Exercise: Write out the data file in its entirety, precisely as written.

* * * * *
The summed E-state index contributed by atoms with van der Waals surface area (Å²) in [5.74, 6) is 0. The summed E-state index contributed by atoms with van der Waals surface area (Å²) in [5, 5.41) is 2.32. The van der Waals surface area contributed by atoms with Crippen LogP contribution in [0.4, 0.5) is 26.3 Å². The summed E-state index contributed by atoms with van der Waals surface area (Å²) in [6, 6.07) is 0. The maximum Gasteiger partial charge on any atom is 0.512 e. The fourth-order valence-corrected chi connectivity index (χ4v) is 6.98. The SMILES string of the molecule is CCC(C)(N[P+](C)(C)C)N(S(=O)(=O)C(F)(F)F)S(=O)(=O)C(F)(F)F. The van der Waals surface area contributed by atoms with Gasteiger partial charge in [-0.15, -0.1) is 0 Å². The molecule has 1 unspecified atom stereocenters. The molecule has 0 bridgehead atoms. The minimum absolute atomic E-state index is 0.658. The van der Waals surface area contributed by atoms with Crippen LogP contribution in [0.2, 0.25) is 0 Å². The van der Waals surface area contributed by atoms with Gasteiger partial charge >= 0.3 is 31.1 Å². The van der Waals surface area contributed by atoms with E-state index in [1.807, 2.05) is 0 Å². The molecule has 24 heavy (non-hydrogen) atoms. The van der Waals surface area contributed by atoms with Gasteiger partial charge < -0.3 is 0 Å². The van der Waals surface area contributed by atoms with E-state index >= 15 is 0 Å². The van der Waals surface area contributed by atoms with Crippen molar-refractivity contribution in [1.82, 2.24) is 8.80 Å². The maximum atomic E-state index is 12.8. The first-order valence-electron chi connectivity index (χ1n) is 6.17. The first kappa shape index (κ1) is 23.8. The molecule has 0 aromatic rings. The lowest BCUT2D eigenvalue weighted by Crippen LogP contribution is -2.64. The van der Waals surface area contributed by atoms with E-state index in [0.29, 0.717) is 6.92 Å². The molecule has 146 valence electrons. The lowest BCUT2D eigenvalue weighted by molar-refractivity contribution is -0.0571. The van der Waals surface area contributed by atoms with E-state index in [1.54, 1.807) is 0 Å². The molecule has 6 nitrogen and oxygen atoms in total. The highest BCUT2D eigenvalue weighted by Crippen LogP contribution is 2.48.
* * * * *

The summed E-state index contributed by atoms with van der Waals surface area (Å²) in [5.74, 6) is 0. The summed E-state index contributed by atoms with van der Waals surface area (Å²) in [5, 5.41) is 2.32. The van der Waals surface area contributed by atoms with Crippen LogP contribution in [0.4, 0.5) is 26.3 Å². The summed E-state index contributed by atoms with van der Waals surface area (Å²) in [6, 6.07) is 0. The maximum Gasteiger partial charge on any atom is 0.512 e. The fourth-order valence-corrected chi connectivity index (χ4v) is 6.98. The SMILES string of the molecule is CCC(C)(N[P+](C)(C)C)N(S(=O)(=O)C(F)(F)F)S(=O)(=O)C(F)(F)F. The van der Waals surface area contributed by atoms with Gasteiger partial charge in [-0.15, -0.1) is 0 Å². The molecule has 1 unspecified atom stereocenters. The molecule has 0 bridgehead atoms. The minimum absolute atomic E-state index is 0.658. The van der Waals surface area contributed by atoms with Crippen LogP contribution in [0.2, 0.25) is 0 Å². The van der Waals surface area contributed by atoms with Gasteiger partial charge >= 0.3 is 31.1 Å². The van der Waals surface area contributed by atoms with E-state index in [1.807, 2.05) is 0 Å². The molecule has 24 heavy (non-hydrogen) atoms. The van der Waals surface area contributed by atoms with Gasteiger partial charge < -0.3 is 0 Å². The van der Waals surface area contributed by atoms with E-state index >= 15 is 0 Å². The van der Waals surface area contributed by atoms with Crippen molar-refractivity contribution in [1.82, 2.24) is 8.80 Å². The maximum atomic E-state index is 12.8. The first-order valence-electron chi connectivity index (χ1n) is 6.17. The first kappa shape index (κ1) is 23.8. The molecule has 0 aromatic rings. The lowest BCUT2D eigenvalue weighted by Crippen LogP contribution is -2.64. The van der Waals surface area contributed by atoms with E-state index in [0.29, 0.717) is 6.92 Å². The molecule has 146 valence electrons. The lowest BCUT2D eigenvalue weighted by molar-refractivity contribution is -0.0571. The van der Waals surface area contributed by atoms with E-state index in [1.54, 1.807) is 0 Å². The molecule has 6 nitrogen and oxygen atoms in total. The highest BCUT2D eigenvalue weighted by Crippen LogP contribution is 2.48.